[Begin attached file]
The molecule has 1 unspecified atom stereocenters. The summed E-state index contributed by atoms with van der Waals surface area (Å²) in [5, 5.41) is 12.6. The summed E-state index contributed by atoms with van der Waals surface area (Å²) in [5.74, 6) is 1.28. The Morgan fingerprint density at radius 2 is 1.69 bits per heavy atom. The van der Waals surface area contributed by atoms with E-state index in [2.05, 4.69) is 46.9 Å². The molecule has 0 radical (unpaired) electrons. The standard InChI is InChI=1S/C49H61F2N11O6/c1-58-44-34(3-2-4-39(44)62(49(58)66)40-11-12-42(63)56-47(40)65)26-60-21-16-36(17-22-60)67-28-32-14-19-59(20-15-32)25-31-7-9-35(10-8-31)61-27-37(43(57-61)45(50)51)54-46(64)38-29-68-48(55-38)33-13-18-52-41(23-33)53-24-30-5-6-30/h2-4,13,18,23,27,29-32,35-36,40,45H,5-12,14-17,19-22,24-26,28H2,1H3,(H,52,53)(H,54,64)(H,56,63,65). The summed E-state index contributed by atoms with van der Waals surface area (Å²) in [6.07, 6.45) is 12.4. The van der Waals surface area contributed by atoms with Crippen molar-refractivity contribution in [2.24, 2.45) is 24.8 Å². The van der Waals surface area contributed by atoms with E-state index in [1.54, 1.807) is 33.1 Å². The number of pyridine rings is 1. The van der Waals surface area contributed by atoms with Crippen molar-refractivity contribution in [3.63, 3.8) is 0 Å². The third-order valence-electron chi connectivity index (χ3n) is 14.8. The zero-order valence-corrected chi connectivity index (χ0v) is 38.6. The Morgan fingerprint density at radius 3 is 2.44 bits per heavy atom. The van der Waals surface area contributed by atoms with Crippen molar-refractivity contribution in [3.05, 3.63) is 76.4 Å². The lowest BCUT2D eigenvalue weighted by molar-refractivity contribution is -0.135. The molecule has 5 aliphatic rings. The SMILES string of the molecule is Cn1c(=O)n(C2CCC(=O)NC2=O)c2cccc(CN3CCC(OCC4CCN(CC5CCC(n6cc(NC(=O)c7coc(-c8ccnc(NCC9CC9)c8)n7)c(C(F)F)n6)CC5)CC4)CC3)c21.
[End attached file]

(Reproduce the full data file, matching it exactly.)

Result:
The molecule has 1 unspecified atom stereocenters. The summed E-state index contributed by atoms with van der Waals surface area (Å²) in [5, 5.41) is 12.6. The summed E-state index contributed by atoms with van der Waals surface area (Å²) in [5.74, 6) is 1.28. The Morgan fingerprint density at radius 2 is 1.69 bits per heavy atom. The van der Waals surface area contributed by atoms with E-state index in [2.05, 4.69) is 46.9 Å². The molecule has 0 radical (unpaired) electrons. The standard InChI is InChI=1S/C49H61F2N11O6/c1-58-44-34(3-2-4-39(44)62(49(58)66)40-11-12-42(63)56-47(40)65)26-60-21-16-36(17-22-60)67-28-32-14-19-59(20-15-32)25-31-7-9-35(10-8-31)61-27-37(43(57-61)45(50)51)54-46(64)38-29-68-48(55-38)33-13-18-52-41(23-33)53-24-30-5-6-30/h2-4,13,18,23,27,29-32,35-36,40,45H,5-12,14-17,19-22,24-26,28H2,1H3,(H,52,53)(H,54,64)(H,56,63,65). The summed E-state index contributed by atoms with van der Waals surface area (Å²) in [6.07, 6.45) is 12.4. The van der Waals surface area contributed by atoms with Crippen molar-refractivity contribution in [2.24, 2.45) is 24.8 Å². The van der Waals surface area contributed by atoms with E-state index in [1.54, 1.807) is 33.1 Å². The number of pyridine rings is 1. The van der Waals surface area contributed by atoms with Crippen molar-refractivity contribution in [3.63, 3.8) is 0 Å². The third-order valence-electron chi connectivity index (χ3n) is 14.8. The zero-order valence-corrected chi connectivity index (χ0v) is 38.6. The Morgan fingerprint density at radius 3 is 2.44 bits per heavy atom. The van der Waals surface area contributed by atoms with Crippen molar-refractivity contribution in [3.05, 3.63) is 76.4 Å². The lowest BCUT2D eigenvalue weighted by molar-refractivity contribution is -0.135. The molecule has 5 aliphatic rings. The SMILES string of the molecule is Cn1c(=O)n(C2CCC(=O)NC2=O)c2cccc(CN3CCC(OCC4CCN(CC5CCC(n6cc(NC(=O)c7coc(-c8ccnc(NCC9CC9)c8)n7)c(C(F)F)n6)CC5)CC4)CC3)c21.